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Storing your stuff securely in the cloud

How much of our stuff is going to the cloud? Probably a lot more than you realize. Let's look at the risks and how to mitigate them.

How much of your stuff goes into the cloud? Probably a lot more than you realize.

Not just your files, photos, videos, but also your app settings, notes, reminders, and if you use a password manager, possibly your password vault too.

If you work in any kind of collaborative organization – from corporate life to family life – you probably do a lot of work in shared online documents that you pass around, maybe even share the credentials. I’m not here to wag a finger at you, this is just reality for many of us. What’s important is to understand the risks in what we’re doing and what we can do to mitigate them.

As the saying goes, the cloud is just someone else’s computer. So the risk with storing things in the cloud is that you’re giving up your own local control over your files. This means there is a risk, however small, that someone else can access them, maliciously or accidentally.

Some examples of unauthorized entrants can include:

  • An attacker who hacks their way into the cloud server where your files are stored
  • An employee of that cloud company who has more access to customers’ files than they should
  • A colleague who has since left your organization, but still has access to your files

Maybe that former colleague doesn’t care about being able to access their old files, or perhaps they’ve gone on to work for a competitor. Maybe that attacker is only able to gain access to a bunch of old Word documents you’ve forgotten about, or perhaps they’ve found an unencrypted collection of all your financial passwords.

Either way, storing your stuff – whatever it is – securely in the cloud means keeping unwanted folks out, even though you can’t physically access it. That means using a combination of a few security measures.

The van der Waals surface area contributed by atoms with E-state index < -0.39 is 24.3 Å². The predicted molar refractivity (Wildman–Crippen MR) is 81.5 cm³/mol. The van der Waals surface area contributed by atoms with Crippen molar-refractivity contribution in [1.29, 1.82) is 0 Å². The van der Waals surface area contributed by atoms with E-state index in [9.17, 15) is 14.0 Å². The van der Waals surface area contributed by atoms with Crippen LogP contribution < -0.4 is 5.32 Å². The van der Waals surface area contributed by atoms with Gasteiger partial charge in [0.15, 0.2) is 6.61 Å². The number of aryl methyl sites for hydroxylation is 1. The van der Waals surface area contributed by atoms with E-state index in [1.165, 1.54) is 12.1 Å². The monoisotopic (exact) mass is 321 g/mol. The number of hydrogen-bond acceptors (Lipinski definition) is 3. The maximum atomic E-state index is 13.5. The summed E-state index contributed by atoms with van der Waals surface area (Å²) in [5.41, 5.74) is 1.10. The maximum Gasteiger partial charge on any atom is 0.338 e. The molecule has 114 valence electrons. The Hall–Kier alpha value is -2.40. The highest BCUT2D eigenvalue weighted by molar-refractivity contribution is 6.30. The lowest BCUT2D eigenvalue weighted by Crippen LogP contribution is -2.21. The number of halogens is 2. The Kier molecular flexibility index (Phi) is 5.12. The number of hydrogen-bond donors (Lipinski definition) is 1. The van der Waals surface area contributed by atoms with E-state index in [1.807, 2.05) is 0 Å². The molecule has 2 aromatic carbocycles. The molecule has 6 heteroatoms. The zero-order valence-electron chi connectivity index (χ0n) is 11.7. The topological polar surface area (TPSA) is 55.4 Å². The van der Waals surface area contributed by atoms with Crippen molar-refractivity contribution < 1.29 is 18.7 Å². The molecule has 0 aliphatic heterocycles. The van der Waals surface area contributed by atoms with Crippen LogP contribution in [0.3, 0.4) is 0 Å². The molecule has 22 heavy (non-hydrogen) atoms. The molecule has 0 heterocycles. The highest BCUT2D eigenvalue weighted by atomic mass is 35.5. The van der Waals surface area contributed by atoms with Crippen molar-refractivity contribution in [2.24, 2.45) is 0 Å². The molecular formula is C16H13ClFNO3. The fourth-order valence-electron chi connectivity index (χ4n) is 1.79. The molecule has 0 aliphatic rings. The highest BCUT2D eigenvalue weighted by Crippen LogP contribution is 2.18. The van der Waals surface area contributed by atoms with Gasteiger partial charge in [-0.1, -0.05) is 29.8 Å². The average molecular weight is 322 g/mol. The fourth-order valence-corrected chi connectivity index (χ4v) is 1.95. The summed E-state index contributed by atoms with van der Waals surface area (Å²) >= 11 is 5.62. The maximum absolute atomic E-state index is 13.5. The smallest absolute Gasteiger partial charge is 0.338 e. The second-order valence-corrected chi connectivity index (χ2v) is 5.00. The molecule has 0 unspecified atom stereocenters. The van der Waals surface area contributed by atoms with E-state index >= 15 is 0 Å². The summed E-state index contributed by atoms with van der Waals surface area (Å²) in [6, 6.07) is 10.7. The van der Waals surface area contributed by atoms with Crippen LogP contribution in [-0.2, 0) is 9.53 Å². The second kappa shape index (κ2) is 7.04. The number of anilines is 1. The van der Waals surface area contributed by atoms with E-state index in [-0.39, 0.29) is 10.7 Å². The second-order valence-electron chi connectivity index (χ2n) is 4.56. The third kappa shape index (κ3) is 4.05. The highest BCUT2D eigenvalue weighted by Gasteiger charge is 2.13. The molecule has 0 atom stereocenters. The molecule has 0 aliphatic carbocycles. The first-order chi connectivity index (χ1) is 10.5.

ALWAYS: opt for services that use strong encryption

You wouldn’t store your vital files just anywhere, would you? You don’t want to hand your files over to any old haphazard service that says it provides cloud storage.

Is the file transfer process from your computer to their servers secure? When the data is on their servers, are they encrypting and securing it there as well, and if so, how?

This information is bare-minimum stuff. If you can’t find details about it easily, go elsewhere.

IF YOU CAN: encrypt locally first

If you are storing files locally and then backing them up in the cloud via a program like Dropbox, S3, or Google Drive, your best bet to secure them is to encrypt them locally – meaning on your own computer, hard drive, or other device – before they head off to the cloud. That way if someone does manage to break into your cloud storage, your encrypted files will be nothing but useless bits of unreadable data to them.

Of course, you don’t always use the cloud like a giant hard drive full of files, so it isn’t always in your power to encypt files locally – sometimes you have to rely on the services you use have to do it for you.

It’s worth checking to see if they are.

Take password managers, for example. Good ones will encrypt your data locally before backing it up online – and equally if not more importantly, will keep the key needed to encrypt and decrypt this data on your device and NEVER in the cloud. It takes a bit of reading and research to verify this for yourself, but any service worth using will make it clear where and how it handles this information.

ALWAYS: use robust passcodes and MFA